Having said that, I would do most things for a couple of years, just for the experience. But then I’m like that 🙂Posted 4 years agoSaxonRiderSubscriber
olddog – Member
I would suggest you think about the cold rather than the snow. As you can imagine they are pretty efficient with dealing with snow and inland it’s a continental climate so doesn’t snow as much as you may think – it just doesn’t melt!. But it really is bloody cold. Well below zero for days/weeks on end.
I was born and raised in Winnipeg, which has a climate almost identical to that of Edmonton. olddog is right to mention the cold; in fact I would say he understates it. Well below zero for days/weeks?!? Try from November until March. Try an average January temperature of minus 25 and the possiblilty of -40 with the windchill.
So if you’re looking for glamour, it isn’t the place to be. It is possible to enjoy culture there, and they have a ballet company, a symphony orchestra, live theatre, etc., BUT, it is more a place to live if you want to feel alive, to know what it’s like to live in concert with nature, and to have access to innumerable outdoor opportunities.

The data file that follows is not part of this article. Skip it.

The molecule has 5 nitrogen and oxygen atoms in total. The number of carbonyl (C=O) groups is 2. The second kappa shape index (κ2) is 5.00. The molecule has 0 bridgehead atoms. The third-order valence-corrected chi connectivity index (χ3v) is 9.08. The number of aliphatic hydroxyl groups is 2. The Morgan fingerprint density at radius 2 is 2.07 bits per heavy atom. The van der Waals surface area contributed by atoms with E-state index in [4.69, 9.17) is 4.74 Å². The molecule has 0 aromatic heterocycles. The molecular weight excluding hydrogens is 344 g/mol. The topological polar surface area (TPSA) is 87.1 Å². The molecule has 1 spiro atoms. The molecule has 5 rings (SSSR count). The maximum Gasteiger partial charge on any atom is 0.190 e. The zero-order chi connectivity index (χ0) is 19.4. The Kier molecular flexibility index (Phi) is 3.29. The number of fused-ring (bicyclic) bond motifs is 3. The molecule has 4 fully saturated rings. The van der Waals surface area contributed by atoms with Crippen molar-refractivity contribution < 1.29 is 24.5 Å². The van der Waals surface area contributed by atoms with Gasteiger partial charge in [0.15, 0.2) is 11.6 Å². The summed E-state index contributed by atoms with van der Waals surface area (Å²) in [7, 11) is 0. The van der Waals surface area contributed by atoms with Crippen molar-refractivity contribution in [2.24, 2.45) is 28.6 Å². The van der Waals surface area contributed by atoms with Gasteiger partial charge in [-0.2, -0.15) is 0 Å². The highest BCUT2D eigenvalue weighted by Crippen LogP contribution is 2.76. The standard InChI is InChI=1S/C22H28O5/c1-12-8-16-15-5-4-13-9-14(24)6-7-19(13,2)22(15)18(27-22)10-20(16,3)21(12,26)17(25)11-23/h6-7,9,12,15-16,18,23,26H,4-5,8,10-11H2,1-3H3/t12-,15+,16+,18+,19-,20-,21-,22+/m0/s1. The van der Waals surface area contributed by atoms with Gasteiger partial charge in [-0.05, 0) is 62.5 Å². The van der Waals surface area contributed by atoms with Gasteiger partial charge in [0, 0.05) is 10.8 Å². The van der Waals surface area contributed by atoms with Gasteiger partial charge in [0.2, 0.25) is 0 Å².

No, Edmonton would not be my first choice of city in Canada to live in, but it isn’t shit and so wouldn’t be my last, either. Especially if I was British and looking for a good experience of what it is like to be Canadian. You could, of course, try that in Vancouver, but what Vancouverites don’t realise is that few people in rest of the country care what they’re up to. Vancouver is definitely Canadian, but it is Canadian in the same way that LA is the United States. A more realistic experience (and I would add invigorating experience, if you like adventure) would be to live not in LA, but in Cleveland Ohio, or Minneapolis Minnesota or some such place. Living in Edmonton will be much more like those latter two choices.